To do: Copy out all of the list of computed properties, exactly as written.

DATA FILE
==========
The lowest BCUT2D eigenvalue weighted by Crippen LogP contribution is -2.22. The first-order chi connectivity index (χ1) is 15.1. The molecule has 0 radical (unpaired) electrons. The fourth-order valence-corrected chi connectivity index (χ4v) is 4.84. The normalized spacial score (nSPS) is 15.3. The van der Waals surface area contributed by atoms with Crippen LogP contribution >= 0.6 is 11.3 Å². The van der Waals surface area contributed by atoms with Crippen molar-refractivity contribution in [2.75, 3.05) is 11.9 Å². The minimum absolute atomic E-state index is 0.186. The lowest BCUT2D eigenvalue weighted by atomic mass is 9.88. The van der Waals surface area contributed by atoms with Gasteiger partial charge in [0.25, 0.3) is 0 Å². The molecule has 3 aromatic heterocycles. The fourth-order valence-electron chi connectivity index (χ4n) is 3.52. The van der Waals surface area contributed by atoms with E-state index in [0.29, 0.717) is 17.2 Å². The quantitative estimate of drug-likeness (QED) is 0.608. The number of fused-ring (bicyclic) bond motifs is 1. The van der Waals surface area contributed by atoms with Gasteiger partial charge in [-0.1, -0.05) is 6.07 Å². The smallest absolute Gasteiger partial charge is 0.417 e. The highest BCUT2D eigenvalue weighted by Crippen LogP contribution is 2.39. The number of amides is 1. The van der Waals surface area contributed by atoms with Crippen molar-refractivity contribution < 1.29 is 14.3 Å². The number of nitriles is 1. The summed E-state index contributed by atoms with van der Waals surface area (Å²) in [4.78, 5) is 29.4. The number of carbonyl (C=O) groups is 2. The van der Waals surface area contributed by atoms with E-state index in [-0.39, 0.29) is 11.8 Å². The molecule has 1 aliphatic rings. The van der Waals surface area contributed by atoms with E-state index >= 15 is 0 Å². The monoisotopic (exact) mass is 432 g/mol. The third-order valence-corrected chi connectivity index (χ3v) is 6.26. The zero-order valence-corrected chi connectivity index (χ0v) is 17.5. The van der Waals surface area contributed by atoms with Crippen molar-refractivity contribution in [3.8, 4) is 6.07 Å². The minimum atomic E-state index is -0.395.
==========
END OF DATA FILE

The lowest BCUT2D eigenvalue weighted by Crippen LogP contribution is -2.22. The first-order chi connectivity index (χ1) is 15.1. The molecule has 0 radical (unpaired) electrons. The fourth-order valence-corrected chi connectivity index (χ4v) is 4.84. The normalized spacial score (nSPS) is 15.3. The van der Waals surface area contributed by atoms with Crippen LogP contribution >= 0.6 is 11.3 Å². The van der Waals surface area contributed by atoms with Crippen molar-refractivity contribution in [2.75, 3.05) is 11.9 Å². The minimum absolute atomic E-state index is 0.186. The lowest BCUT2D eigenvalue weighted by atomic mass is 9.88. The van der Waals surface area contributed by atoms with Gasteiger partial charge in [0.25, 0.3) is 0 Å². The molecule has 3 aromatic heterocycles. The fourth-order valence-electron chi connectivity index (χ4n) is 3.52. The van der Waals surface area contributed by atoms with E-state index in [0.29, 0.717) is 17.2 Å². The quantitative estimate of drug-likeness (QED) is 0.608. The number of fused-ring (bicyclic) bond motifs is 1. The van der Waals surface area contributed by atoms with Gasteiger partial charge in [-0.1, -0.05) is 6.07 Å². The smallest absolute Gasteiger partial charge is 0.417 e. The highest BCUT2D eigenvalue weighted by Crippen LogP contribution is 2.39. The number of amides is 1. The van der Waals surface area contributed by atoms with Crippen molar-refractivity contribution < 1.29 is 14.3 Å². The number of nitriles is 1. The summed E-state index contributed by atoms with van der Waals surface area (Å²) in [4.78, 5) is 29.4. The number of carbonyl (C=O) groups is 2. The van der Waals surface area contributed by atoms with E-state index in [-0.39, 0.29) is 11.8 Å². The molecule has 1 aliphatic rings. The van der Waals surface area contributed by atoms with E-state index >= 15 is 0 Å². The monoisotopic (exact) mass is 432 g/mol. The third-order valence-corrected chi connectivity index (χ3v) is 6.26. The zero-order valence-corrected chi connectivity index (χ0v) is 17.5. The van der Waals surface area contributed by atoms with Crippen molar-refractivity contribution in [3.8, 4) is 6.07 Å². The minimum atomic E-state index is -0.395.